Animal lovers transitioning from middle grade to YA will find a lot to enjoy here.

KAT WOLFE TAKES THE CASE

From the Wolfe and Lamb Mysteries series , Vol. 2

Kid detectives find themselves mixed up in 10 interconnected mysteries.

Native Briton Kat Wolfe and her American friend, Harper Lamb, daughters of a veterinarian and a paleontologist, respectively, feel fully equipped to take on a mystery or two—after all, they’ve done it before (Kat Wolfe Investigates, 2018). But this new one proves to be a little more complicated—they count at least 10, many pertaining to endangered and extinct (and maybe fantastical) creatures, from bluefin tunas to dinosaurs. Is the new fossil unearthed in their Dorset, England, town a dinosaur or a dragon? Why are two Hollywood stars interested in it, and why won’t they pay Kat for all the petsitting she’s doing for their Pomeranian? What might Kat’s grandfather, Britain’s minister of defense, have to do with it all? Amazingly, all 10 mysteries do intertwine, though it takes some extraordinary strokes of luck along with Kat’s commendable sleuthing skills. St John makes some missteps with the American characters, using a lot more British language patterns and words than seems plausible for people who didn’t grow up there. Adult characters are silly enough that the kids get to be the heroes of the story, but they’re not so buffoonish that they’ll insult the intelligence of the characters or readers. Kat presents white while brown-skinned Harper is of Cuban descent, and their community reflects a vigorously diverse England.

Animal lovers transitioning from middle grade to YA will find a lot to enjoy here. (Mystery. 10-14)

Pub Date: Dec. 10, 2019

ISBN: 978-0-374-30961-9

Page Count: 304

Publisher: Farrar, Straus and Giroux

Review Posted Online: Sept. 15, 2019

Kirkus Reviews Issue: Oct. 1, 2019

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Rescues and kittens by the carload, with a bit of inner growth on the side.

BASTILLE VS. THE EVIL LIBRARIANS

From the Alcatraz Versus the Evil Librarians series , Vol. 6

Previous prognostications of failure and doom notwithstanding, this bustling entry features miraculous survivals and just deserts for the biblio-baddies.

Switching narrators in the wake of devastating deeds at the end of The Dark Talent (2016), the co-authors pick up the action with stern, stab-happy Bastille describing her rescue of traumatized Alcatraz Smedry from a Library of Congress that is filling up with lava, then a desperate effort to keep ultra-evil librarian Biblioden the Scrivener from forcing the world’s remaining Free Kingdoms to check themselves out permanently. Despite her own forewarnings of a disastrous ending and stern suggestion to start with Volume 1 for the backstory, she does fill in enough of what’s going on for readers to keep pace—and in characteristically take-no-prisoners tones, lays out a rip-roaring tale in which she fulfills her role as Alcatraz’s protector with plenty of brisk (if bloodless) sword work and an unshakeable loyalty that, along with the occasional punch, draws him out of a paralyzing slough of guilt and self-loathing. A climactic battle features a horde of bloodthirsty kittens and a ravenous, punning monster—followed by hints that surviving librarians may be taking up worthier missions and, since Bastille insists on the veracity of this account, credible reasons why people the world around have talents for being late, breaking things, and like peccadillos. Most of the heroically posed figures in Lazo’s realistically modeled illustrations are light-skinned.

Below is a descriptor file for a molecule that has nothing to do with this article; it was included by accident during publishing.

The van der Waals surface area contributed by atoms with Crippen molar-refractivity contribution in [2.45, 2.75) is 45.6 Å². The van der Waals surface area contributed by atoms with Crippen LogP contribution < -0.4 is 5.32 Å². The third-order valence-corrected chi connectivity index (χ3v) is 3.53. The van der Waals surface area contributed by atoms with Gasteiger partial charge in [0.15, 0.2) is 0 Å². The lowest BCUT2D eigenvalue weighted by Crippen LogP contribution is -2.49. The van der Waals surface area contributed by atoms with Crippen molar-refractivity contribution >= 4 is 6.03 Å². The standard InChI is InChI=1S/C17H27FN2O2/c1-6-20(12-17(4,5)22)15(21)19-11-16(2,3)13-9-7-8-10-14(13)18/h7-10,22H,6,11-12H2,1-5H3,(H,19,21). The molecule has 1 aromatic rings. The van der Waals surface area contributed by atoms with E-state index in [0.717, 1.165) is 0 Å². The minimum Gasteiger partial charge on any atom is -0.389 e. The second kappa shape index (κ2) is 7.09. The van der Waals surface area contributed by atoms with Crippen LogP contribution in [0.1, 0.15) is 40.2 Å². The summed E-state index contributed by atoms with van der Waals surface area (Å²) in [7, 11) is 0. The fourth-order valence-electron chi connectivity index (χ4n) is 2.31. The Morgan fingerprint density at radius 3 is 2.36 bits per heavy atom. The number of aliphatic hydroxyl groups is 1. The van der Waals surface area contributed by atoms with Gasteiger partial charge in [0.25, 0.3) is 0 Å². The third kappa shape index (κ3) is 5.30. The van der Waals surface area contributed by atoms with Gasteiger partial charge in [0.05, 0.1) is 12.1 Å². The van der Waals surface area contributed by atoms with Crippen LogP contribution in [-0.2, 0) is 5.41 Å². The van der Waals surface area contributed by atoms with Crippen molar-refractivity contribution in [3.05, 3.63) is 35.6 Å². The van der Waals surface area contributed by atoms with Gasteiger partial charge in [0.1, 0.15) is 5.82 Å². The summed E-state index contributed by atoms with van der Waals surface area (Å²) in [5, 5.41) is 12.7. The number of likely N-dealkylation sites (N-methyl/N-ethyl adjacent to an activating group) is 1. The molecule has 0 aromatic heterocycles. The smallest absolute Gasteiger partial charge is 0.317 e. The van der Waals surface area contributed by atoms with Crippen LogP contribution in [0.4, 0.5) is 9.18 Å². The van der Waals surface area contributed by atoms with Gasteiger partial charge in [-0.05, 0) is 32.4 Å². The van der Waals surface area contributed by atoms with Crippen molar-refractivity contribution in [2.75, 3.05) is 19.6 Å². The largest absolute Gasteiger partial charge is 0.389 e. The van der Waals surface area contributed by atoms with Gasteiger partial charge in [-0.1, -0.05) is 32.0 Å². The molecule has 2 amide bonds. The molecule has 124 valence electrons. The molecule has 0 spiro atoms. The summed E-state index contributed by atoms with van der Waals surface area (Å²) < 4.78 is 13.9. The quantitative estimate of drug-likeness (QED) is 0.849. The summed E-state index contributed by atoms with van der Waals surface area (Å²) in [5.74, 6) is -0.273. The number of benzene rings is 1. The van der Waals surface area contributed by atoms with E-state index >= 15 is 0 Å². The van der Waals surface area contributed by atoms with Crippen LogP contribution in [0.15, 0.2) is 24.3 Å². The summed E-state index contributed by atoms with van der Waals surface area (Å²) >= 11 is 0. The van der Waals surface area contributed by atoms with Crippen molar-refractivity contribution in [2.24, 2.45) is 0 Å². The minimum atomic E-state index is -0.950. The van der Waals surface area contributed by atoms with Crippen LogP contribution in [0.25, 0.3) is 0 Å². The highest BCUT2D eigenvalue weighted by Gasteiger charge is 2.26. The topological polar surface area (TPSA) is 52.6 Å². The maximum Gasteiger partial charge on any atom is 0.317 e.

Rescues and kittens by the carload, with a bit of inner growth on the side. (Fantasy. 10-14)

Pub Date: Sept. 20, 2022

ISBN: 978-1-25-081106-6

Page Count: 272

Publisher: Starscape/Tom Doherty

Review Posted Online: June 22, 2022

Kirkus Reviews Issue: July 15, 2022

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Is this the end? Well, no…the series will stagger on through at least one more scheduled sequel.

CAPTAIN UNDERPANTS AND THE TERRIFYING RETURN OF TIPPY TINKLETROUSERS

From the Captain Underpants series , Vol. 9

Sure signs that the creative wells are running dry at last, the Captain’s ninth, overstuffed outing both recycles a villain (see Book 4) and offers trendy anti-bullying wish fulfillment.

Not that there aren’t pranks and envelope-pushing quips aplenty. To start, in an alternate ending to the previous episode, Principal Krupp ends up in prison (“…a lot like being a student at Jerome Horwitz Elementary School, except that the prison had better funding”). There, he witnesses fellow inmate Tippy Tinkletrousers (aka Professor Poopypants) escape in a giant Robo-Suit (later reduced to time-traveling trousers). The villain sets off after George and Harold, who are in juvie (“not much different from our old school…except that they have library books here.”). Cut to five years previous, in a prequel to the whole series. George and Harold link up in kindergarten to reduce a quartet of vicious bullies to giggling insanity with a relentless series of pranks involving shaving cream, spiders, effeminate spoof text messages and friendship bracelets. Pilkey tucks both topical jokes and bathroom humor into the cartoon art, and ups the narrative’s lexical ante with terms like “pharmaceuticals” and “theatrical flair.” Unfortunately, the bullies’ sad fates force Krupp to resign, so he’s not around to save the Earth from being destroyed later on by Talking Toilets and other invaders…

Is this the end? Well, no…the series will stagger on through at least one more scheduled sequel. (Fantasy. 10-12)

Pub Date: Aug. 28, 2012

ISBN: 978-0-545-17534-0

Page Count: 304

Publisher: Scholastic

Review Posted Online: June 20, 2012

Kirkus Reviews Issue: July 15, 2012

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